a-d, Violin plots of promoter strength in tobacco leaves (a,c) or maize protoplasts (b,d). Promoters with a strong or intermediate TATA box (motif score ≥ 0.7; see Methods) were grouped by GC content and split into promoters without (left half, darker colour) or with (right half, lighter colour) a BREu (a,b), or BREd (c,d) element. Violin plots, boxplots and significance levels are as defined in Fig. 2. Only one half is shown for violin plots. e,f, Logoplots for promoters with a BREu (e) or BREd (f) before (WT) and after (mut) introducing mutations that disrupt the elements. g, Logoplots for promoters without a BRE (WT) and with an inserted BREu (+ BREu) or BREd (+ BREd) element. h, Boxplots and significance levels (as defined in Fig. 4) for the relative strength of the promoter variants shown in (e-g). The corresponding WT promoter was set to 0 (horizontal black line).

Extended Data Fig. 4 The Y patch is a plant-specific core promoter element.

a, Histogram showing the percentage of promoters with a TATA box at the indicated position. b,c, Violin plots of promoter strength in tobacco leaves (b) or maize protoplasts (c). Promoters were grouped by GC content and split into promoters without (left half, darker colour) or with (right half, lighter colour) a Y patch. Violin plots, boxplots and significance levels are as defined in Fig. 2. Only one half is shown for violin plots.

Extended Data Fig. 5 Core promoter elements at the TSS influence promoter strength.

a-d, Violin plots of promoter strength in tobacco leaves (a,c) or maize protoplasts (b,d). Promoters were grouped by GC content and split into promoters without (left half, darker colour) or with (right half, lighter colour) an Inr (a,b), or TCT (c,d) element at the TSS. Violin plots, boxplots and significance levels are as defined in Fig. 2. Only one half is shown for violin plots.

Extended Data Fig. 6 Transcription factor binding sites contribute to promoter strength in an assay system-dependent manner.

a-d, Violin plots of promoter strength for libraries without enhancer in tobacco leaves (a,c) or maize protoplasts (b,d). Promoters were grouped by GC content and split into promoters without (left half, darker colour) or with (right half, lighter colour) a binding site for TCP (a,b) or HSF (c,d) transcription factors. Violin plots, boxplots and significance levels are as defined in Fig. 2. Only one half is shown for violin plots.

Extended Data Fig. 7 Transcription factor binding sites are more active upstream of the TATA box.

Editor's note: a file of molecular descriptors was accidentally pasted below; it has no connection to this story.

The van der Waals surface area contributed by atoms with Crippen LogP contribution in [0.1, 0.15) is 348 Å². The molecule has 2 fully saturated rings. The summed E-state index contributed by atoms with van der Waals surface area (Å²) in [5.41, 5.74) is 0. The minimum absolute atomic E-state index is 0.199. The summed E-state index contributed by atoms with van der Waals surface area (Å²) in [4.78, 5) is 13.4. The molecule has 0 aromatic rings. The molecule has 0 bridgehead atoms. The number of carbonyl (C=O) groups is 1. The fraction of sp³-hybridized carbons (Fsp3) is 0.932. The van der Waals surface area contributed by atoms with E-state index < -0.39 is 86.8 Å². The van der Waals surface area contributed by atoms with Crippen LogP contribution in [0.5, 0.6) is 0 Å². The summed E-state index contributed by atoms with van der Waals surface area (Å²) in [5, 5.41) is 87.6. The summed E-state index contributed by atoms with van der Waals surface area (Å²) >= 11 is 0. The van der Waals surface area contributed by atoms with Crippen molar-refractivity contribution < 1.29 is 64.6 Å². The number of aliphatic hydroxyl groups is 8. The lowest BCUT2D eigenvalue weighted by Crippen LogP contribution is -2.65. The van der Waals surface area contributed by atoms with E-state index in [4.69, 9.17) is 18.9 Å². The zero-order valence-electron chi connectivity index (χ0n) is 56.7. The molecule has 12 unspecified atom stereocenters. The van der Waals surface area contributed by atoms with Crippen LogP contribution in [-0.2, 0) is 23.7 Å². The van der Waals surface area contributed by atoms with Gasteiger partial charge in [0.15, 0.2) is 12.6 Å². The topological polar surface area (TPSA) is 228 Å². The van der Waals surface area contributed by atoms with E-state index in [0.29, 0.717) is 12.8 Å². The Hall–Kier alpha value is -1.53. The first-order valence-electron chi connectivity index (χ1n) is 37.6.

a-c, Histograms showing the number of promoters with a TCP (a), HSF (b), or NAC (c) transcription factor binding site at the indicated position. d-i, Violin plots, boxplots and significance levels (as defined in Fig. 2) of promoter strength for libraries without enhancer in tobacco leaves (d-f) or maize protoplasts (g-i). Promoters were grouped by the position of their TCP (d,g), HSF (e,h), or NAC (f,i) transcription factor binding site relative to the TATA box: either upstream (up) or downstream (down).

Extended Data Fig. 8 Promoter-proximal transcription factor binding sites influence enhancer responsiveness.

a-f, Violin plots of enhancer responsiveness in tobacco leaves (a,c,e) or maize protoplasts (b,d,f). Promoters were grouped by GC content and split into promoters without (left half, darker colour) or with (right half, lighter colour) a TCP (a,b), WRKY (c,d), or B3 (e,f) transcription factor binding site. Violin plots, boxplots and significance levels are as defined in Fig. 2. Only one half is shown for violin plots.

Extended Data Fig. 9 Mutations in transcription factor binding sites alter light-dependency.

a-c, One or two T > G mutations were introduced in binding sites for TCP (a,b) or WRKY (c) transcription factors. The orientation of a binding site in the wild type promoter determined the bases that were mutated. d, Boxplots and significance levels (as defined in Fig. 4) for the relative light-dependency of promoters harbouring mutations in the indicated transcription factor binding site as shown in (a-c). The corresponding wild type promoter was set to 0 (horizontal black line).

Extended Data Fig. 10 The in silico evolution of promoters is most effective in early rounds.

a,b, 150 native and 160 synthetic promoters were subjected to 10 rounds of in silico evolution and the strength of the evolved promoters was predicted with the tobacco model (a) or the maize model (b). The black line represents the median promoter strength after each round. c,d, Correlation (Pearson’s R2 and Spearman’s ρ) between the predicted and experimentally determined strength of promoters after 0, 3, or 10 rounds of in silico evolution. Promoter strengths measured in tobacco leaves were compared to predictions from the tobacco model (c) and the data from maize protoplasts was compared to the predictions from the maize model (d). The models used for the in silico evolution are indicated on each plot.

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Jores, T., Tonnies, J., Wrightsman, T. et al. Synthetic promoter designs enabled by a comprehensive analysis of plant core promoters. Nat. Plants 7, 842–855 (2021). https://doi.org/10.1038/s41477-021-00932-y